The Big Fence


We begin our 6th trek through "The Layman's Bible", Luther's Small Catechism, with the First Chief Part, The 10 Commandments. This time we're using the theme "Fences" and with the 1st Commandment we come to the big one.

Fences come in all sizes. You know when you've come to a big one. It's formidable size doesn't need a No Trespassing sign. It's height, width, and breath say whatever is behind this fence is important, expensive, secret, protected. It's very hard to convince Christians that the 1st Commandment "Thou shalt have no other gods before me" is the Big One. O sure you can see idolatry is the big problem in the OT; you probably even know the names of some of the false gods. There's Baal, Dagon, and Ashtoreth among the pagans. There's Sikkuth and Kiyyun the gods Israel sacrificed to in the wilderness. Then of course Aaron's one golden calf at Mt. Sinai only to be outdone by Jeroboam's two for Northern Israel. You can see idolatry was a problem for the OT church. Can you see that it's just as big of a problem in the NT? Why else does Paul need to tell the Christians at Corinth, "Don't be idolaters" (1 Cor. 10:7)? And why is the last line of one of the last NT books: "Little children guard yourself from idols" (1 Jn. 5:21).

Not us though, right? Silly pastor warning us of idolatry. We know the only real, true God is Father, Son, and Holy Ghost. The Mormons, the Jews, Muslims, and Unitarians, they're idolaters because they don't worship the Triune God, but not us. You haven't read Luther's Large Catechism. Under the 1st Commandment he doesn't treat the Triune God. He totally omits the name of Christ and describes God as only the "Eternal well-spring" (Peters, Ten Commandments, 128). In his Galatian lectures Luther said, "Moses did not reveal the Son of God; he discloses the Law.." (LW, 26, 72)! You're not safe from idolatry as long as you believe in the Triune God because He's not the subject here. Neither are you safe as long you're not a secret idolater. It's true; even if you're not bowing down before a physical idol, if you fear, love, or trust in money, possession, persons, politics, medicine, or things before God, you're an idolater. But if all the 1st Commandment is warning of is open or secret idolatry, it's a doable Law.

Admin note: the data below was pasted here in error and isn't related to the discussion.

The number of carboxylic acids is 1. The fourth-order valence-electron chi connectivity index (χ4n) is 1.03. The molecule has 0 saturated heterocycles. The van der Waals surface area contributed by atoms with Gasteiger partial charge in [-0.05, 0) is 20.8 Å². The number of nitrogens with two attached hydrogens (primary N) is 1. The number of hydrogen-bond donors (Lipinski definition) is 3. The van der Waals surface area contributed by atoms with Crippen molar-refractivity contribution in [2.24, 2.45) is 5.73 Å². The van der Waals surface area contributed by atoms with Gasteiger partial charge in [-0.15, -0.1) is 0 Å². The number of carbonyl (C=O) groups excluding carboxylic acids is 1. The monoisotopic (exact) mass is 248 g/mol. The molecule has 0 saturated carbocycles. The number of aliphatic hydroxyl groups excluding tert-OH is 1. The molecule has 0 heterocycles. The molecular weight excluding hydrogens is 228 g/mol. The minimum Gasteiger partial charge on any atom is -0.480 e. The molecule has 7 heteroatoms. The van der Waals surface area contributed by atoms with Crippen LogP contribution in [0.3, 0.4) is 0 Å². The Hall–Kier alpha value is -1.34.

You know that because so far I have not convinced you this is the Commandment you chiefly break. But you're no less guilty of trespassing this fence then the Muslim kneeling before Allah, the Buddhist before Buddha, or Midas before gold. "You shall have no other gods" is talking about the God everyone, even apart from the Bible knows exists. Can Paul be more clear? "What may be known about God is plain because God has made it plainSince the creation of the world, God's invisible qualities His eternal power and divine nature have been clearly seen, being understood from what has been made, so that men are without excuse." Thus saith the Lord: "they knew God." No one does not know the true God, but "they neither glorified Him as God nor gave thanks to Him." Instead of worshiping God as the eternal, divine Being they knew Him to be, they made Him in the image of man or even of birds, animals, and reptiles!

Rejecting what they knew about God, God rejects them handing them over to their lusts and sexual depravity here is where porn, living together, LGBQ and the insanity of transgenderism comes from. This is God's judgement on our idolatry. Wait a minute I don't see me here. I see me still within the Big Fence not out there constructing images of God in my image let alone animals. You don't, huh? When we think we can hide from God, we're making a blind, deaf, impotent idol. When we expect that God might do something bad to us, we've made a god after the image of an ogre. Conversely when we think God recedes into the background whenever evil happens, we make a god who plays second fiddle to the Evil One.

There are two forms of idolatry we're guilty of. Our Large Catechism sums up the first in these words: "We are to trust in God alone and turn to Him, expecting from Him only good things" (1, 24). So when you expect that God might give you cancer, dementia, tragedy, disaster, money problems, kid problems, guess what? You're an idolater. You've made a God after your own fears, but you think this is the fearing part we mean when we say, "we should fear and love God." The second form of idolatry I've had an even more difficult time convicting anyone of. If you credit bad things to the Devil or evil persons, congratulations; you've just made the true God into an impotent, sideline god. You've made Him the man behind the curtain in Oz. Hear Luther's Personal Prayer Book. "Whoever ascribes any bad luck or unpleasantness to the devil or evil persons and does not, in a spirit of love and praise, accept both evil and good as coming from God alone [Phil. 4:11]" breaks the 1st Commandment (LW 43, 17). In another place Luther says that other gods' not only mean external idols but much more the false opinions we make up about the true God (Peters, 122, fn. 166).